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David Poland

By David Poland poland@moviecitynews.com

Friday Estimates by Need For Klady

Friday Estimates 2014-03-15 at 9.45.09 AM

Need For Speed doesn’t feel like a videogame movie. It feels like a very expensive Roger Corman movie. And that could have been great fun. But it’s only modest fun. And that’s why $20 million, while possible, is not a sure bet this weekend. Could the film have been a savior for DreamWorks? Not really. It would have had to have been a $600 million movie for it to really impact the studio’s long-term prospects.

I’m writing a piece on DreamWorks, so I will get into the machinations of it all there, but Need For Speed will likely become a historic landmark for the company as unfairly as The Peacemaker was. The limited number of films being made by DreamWorks makes NFS seem like a tipping point when it is not… not at all. It’s been clear that DreamWorks would be out of Disney since over a year ago. And Reliance has not been as hands-off as originally promised. In fact, I think NFS is the first DW film with a Reliance logo in the opening credits.

The sad part, for me, is that I would have loved to have seen DreamWorks go out with a bang… a fun, director-driven joyride. Instead, for all the great stunts, the film is too serious for its own good and the director is just not very good at letting the camera work for him when he is shooting actors, not cars. So the film sinks to the bottom of the sea… along with, it would seem, the company.

Tyler Perry has had a worse Friday. The problem is, Tyler Perry’s Daddy’s Little Girls opened on that Wednesday. So the Tyler Perry base had already poured $5.7 million into the till before a Friday gross of $3 million. Tyler Perry’s The Single Mom’s Club opened yesterday to just $3.2 million, so the film is $5.5 million behind going into Sat/Sun. And it may rebound a bit today. It could be a $10m weekend. Maybe even slightly above. But it will still be the worst Tyler Perry opening ever. And right after Lionsgate broke up with him.

There are two distinct Tyler Perry businesses. One has him in drag. No Madea film has ever grossed less than $52m domestic. Even the most recent one, Madea/Christmas, got there after what seemed to be a very slow start. But when he takes off the boobs, it’s a little hit-and-miss. He’s had 3 non-Madea films do over $50m (Why Married & its sequel, Marriage Counselor, and I Can Do Bad) and 5 do under $38 million. In the middle is 1 film, Meet The Browns, which did $42m. I would argue that the $15 million or so between the “hits” and the “misses” (Perry’s consistency, even with this, is pretty stunning) is where the profits are for Lionsgate. Perry’s deal is so much to his advantage – which he has earned – that the low-end movies can’t make much, if anything, for the studio. And the high-end movies have a glass ceiling under $100 million, particularly because there is no theatrical audience overseas for Perry’s films. Add to that Tyler being the 3000-pound bull in the room with each film’s release, wanting Lionsgate to try to cross him over more, wanting bigger marketing spends, expecting to have Oprah status… and it’s not a sensational business for a company that now – with the marriage to Summit – sees itself as a franchise machine.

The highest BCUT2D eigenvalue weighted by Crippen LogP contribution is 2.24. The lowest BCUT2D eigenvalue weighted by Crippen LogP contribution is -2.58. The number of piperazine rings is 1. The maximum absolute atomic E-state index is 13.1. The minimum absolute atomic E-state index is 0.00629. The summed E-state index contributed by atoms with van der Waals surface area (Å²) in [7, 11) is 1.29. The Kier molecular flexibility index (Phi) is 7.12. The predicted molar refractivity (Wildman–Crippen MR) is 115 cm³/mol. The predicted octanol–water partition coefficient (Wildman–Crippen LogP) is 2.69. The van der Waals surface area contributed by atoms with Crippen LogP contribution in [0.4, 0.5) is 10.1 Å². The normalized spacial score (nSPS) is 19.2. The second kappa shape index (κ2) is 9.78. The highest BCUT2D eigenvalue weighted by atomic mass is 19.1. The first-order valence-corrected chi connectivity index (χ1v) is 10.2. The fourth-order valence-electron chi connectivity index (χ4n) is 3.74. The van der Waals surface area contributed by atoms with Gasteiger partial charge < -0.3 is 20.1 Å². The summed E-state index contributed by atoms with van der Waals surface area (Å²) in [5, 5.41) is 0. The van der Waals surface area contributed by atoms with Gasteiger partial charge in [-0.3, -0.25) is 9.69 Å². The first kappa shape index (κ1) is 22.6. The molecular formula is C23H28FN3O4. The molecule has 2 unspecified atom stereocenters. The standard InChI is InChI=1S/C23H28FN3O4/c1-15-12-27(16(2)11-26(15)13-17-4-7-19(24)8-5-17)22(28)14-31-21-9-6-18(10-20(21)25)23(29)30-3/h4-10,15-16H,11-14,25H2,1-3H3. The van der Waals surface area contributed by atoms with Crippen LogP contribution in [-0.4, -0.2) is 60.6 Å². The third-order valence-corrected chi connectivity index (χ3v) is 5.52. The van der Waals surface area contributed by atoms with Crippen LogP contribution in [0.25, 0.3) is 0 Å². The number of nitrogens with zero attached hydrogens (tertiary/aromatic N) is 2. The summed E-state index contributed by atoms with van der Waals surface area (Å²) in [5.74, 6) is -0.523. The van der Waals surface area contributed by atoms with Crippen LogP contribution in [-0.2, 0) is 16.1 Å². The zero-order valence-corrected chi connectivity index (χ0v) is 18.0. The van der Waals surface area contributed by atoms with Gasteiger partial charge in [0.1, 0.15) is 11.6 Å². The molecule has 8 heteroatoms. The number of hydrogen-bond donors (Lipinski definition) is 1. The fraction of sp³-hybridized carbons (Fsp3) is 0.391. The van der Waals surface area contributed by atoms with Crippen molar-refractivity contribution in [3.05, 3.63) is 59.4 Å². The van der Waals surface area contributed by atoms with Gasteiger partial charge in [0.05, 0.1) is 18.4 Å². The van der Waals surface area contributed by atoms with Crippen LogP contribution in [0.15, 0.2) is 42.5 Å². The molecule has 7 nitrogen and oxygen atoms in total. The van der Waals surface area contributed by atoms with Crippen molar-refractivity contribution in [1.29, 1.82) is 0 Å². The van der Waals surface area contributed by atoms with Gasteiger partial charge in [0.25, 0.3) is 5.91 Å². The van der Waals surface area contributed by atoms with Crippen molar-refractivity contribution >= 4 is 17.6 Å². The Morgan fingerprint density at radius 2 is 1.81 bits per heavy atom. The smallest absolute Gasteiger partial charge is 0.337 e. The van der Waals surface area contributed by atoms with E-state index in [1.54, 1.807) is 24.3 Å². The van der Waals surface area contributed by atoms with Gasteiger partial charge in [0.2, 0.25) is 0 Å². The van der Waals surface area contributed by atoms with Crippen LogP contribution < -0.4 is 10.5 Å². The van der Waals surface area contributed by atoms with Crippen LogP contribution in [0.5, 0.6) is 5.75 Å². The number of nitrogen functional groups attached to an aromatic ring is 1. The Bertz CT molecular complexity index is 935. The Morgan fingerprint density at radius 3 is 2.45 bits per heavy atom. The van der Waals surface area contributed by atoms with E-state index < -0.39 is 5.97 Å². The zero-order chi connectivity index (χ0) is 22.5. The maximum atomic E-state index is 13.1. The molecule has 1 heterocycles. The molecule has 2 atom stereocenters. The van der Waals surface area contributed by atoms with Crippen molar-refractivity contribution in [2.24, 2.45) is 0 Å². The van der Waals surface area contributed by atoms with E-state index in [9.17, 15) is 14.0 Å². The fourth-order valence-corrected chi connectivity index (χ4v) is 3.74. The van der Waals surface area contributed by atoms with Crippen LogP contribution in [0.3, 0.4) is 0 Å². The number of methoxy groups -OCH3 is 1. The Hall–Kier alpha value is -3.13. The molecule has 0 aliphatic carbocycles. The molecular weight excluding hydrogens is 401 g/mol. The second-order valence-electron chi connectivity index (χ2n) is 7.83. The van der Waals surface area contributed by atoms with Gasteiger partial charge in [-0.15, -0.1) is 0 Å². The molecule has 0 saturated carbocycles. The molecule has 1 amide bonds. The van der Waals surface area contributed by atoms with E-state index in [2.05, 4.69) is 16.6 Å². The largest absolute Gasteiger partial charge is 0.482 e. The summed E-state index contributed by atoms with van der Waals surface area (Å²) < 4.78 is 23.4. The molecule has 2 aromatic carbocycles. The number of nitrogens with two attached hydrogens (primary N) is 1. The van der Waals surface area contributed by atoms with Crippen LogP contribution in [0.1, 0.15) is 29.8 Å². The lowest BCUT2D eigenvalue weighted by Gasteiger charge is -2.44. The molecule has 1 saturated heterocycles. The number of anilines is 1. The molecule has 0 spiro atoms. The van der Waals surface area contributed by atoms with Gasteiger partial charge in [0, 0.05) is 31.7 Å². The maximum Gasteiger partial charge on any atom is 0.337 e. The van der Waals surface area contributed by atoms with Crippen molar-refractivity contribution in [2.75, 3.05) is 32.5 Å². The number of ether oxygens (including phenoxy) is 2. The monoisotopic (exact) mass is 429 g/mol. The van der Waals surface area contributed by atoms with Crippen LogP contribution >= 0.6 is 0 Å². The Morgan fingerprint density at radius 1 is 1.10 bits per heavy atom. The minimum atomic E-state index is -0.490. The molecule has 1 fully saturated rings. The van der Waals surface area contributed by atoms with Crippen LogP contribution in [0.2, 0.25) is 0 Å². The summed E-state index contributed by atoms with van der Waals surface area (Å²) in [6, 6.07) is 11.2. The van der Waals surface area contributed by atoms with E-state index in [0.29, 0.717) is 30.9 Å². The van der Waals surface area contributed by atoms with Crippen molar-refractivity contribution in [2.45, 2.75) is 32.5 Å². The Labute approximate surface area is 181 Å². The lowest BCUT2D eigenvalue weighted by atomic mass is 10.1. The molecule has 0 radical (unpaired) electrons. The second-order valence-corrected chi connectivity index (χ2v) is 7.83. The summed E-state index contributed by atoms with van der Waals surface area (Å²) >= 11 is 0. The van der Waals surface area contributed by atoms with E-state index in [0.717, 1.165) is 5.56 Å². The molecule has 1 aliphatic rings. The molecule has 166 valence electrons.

The problem for Perry, in finding the next home, is to find a place with deep enough pockets and a copacetic marketing department that understand the “urban” market as well as Lionsgate does. If I were Relativity, still struggling to find some consistency in the domestic market, I would be all over this… even though the company has always been a foreign-money-first company. The new Focus is aiming higher, but would not be poorly served by a few years of consistent home cooking. The personalities at Screen Gems don’t suggest them as a landing place… but possible. Of course, the key to any of these deals is Perry. If he is trying to get out of the dress, he has a lot less leverage… and this new release doesn’t help. If he comes in expected to be treated as though he was still as hot as he was for a little bit, he will have to rethink it. And if he is really leaving LA forever, he can just fund his films himself and get a good marketing company like Roadside or maybe even Fox (where Marc Weinstock, who had a lot of success with Screen Gems is now) to do his bidding with a straight output deal.

It will be interesting.

Also opening… Veronica Mars, which managed about a .14 rating in the 18-49 demo and will probably do about a .45 rating in the Live +2 numbers by the end of the weekend. Translated out of television ratings-ese, a little over 100,000 people saw the film yesterday and somewhere between 250,000 and 350,000 people will see it by the end of the weekend. This might lead to as much as a $10 million domestic gross for the film. VOD has a good chance of matching that gross. And then there will be foreign TV sales. So this film could be quite profitable for the filmmakers and the division of WB that owns a big chunk of it, Warner Bros Home Video. One of the reasons that there is virtually no chance of anyone under 25 or over 50 will see this film in a theater – or any other pay-per-viewing situation – is that WB has spent almost nothing on marketing. They’ve done a lot of publicity, which has succeeded in letting the core viewership know that the film is now in theaters. But that’s about it. If you are not pre-sold, no one is really trying to sell you.